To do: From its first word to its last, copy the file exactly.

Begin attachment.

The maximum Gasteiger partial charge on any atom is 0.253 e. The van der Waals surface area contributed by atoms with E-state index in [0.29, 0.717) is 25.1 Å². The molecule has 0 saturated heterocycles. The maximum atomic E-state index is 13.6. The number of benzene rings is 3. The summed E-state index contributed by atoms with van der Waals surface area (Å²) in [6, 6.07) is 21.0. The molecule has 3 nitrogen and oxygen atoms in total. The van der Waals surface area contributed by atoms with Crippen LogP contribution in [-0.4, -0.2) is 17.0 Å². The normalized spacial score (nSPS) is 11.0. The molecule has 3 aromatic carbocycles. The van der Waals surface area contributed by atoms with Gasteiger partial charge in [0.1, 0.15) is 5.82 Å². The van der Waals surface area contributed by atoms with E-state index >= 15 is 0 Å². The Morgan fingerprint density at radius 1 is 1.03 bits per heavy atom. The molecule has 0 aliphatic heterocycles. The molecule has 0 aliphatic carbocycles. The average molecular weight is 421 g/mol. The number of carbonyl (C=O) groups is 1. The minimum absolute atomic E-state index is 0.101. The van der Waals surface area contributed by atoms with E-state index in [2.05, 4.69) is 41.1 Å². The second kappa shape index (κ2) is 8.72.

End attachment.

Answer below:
The maximum Gasteiger partial charge on any atom is 0.253 e. The van der Waals surface area contributed by atoms with E-state index in [0.29, 0.717) is 25.1 Å². The molecule has 0 saturated heterocycles. The maximum atomic E-state index is 13.6. The number of benzene rings is 3. The summed E-state index contributed by atoms with van der Waals surface area (Å²) in [6, 6.07) is 21.0. The molecule has 3 nitrogen and oxygen atoms in total. The van der Waals surface area contributed by atoms with Crippen LogP contribution in [-0.4, -0.2) is 17.0 Å². The normalized spacial score (nSPS) is 11.0. The molecule has 3 aromatic carbocycles. The van der Waals surface area contributed by atoms with Gasteiger partial charge in [0.1, 0.15) is 5.82 Å². The van der Waals surface area contributed by atoms with E-state index >= 15 is 0 Å². The Morgan fingerprint density at radius 1 is 1.03 bits per heavy atom. The molecule has 0 aliphatic heterocycles. The molecule has 0 aliphatic carbocycles. The average molecular weight is 421 g/mol. The number of carbonyl (C=O) groups is 1. The minimum absolute atomic E-state index is 0.101. The van der Waals surface area contributed by atoms with E-state index in [2.05, 4.69) is 41.1 Å². The second kappa shape index (κ2) is 8.72.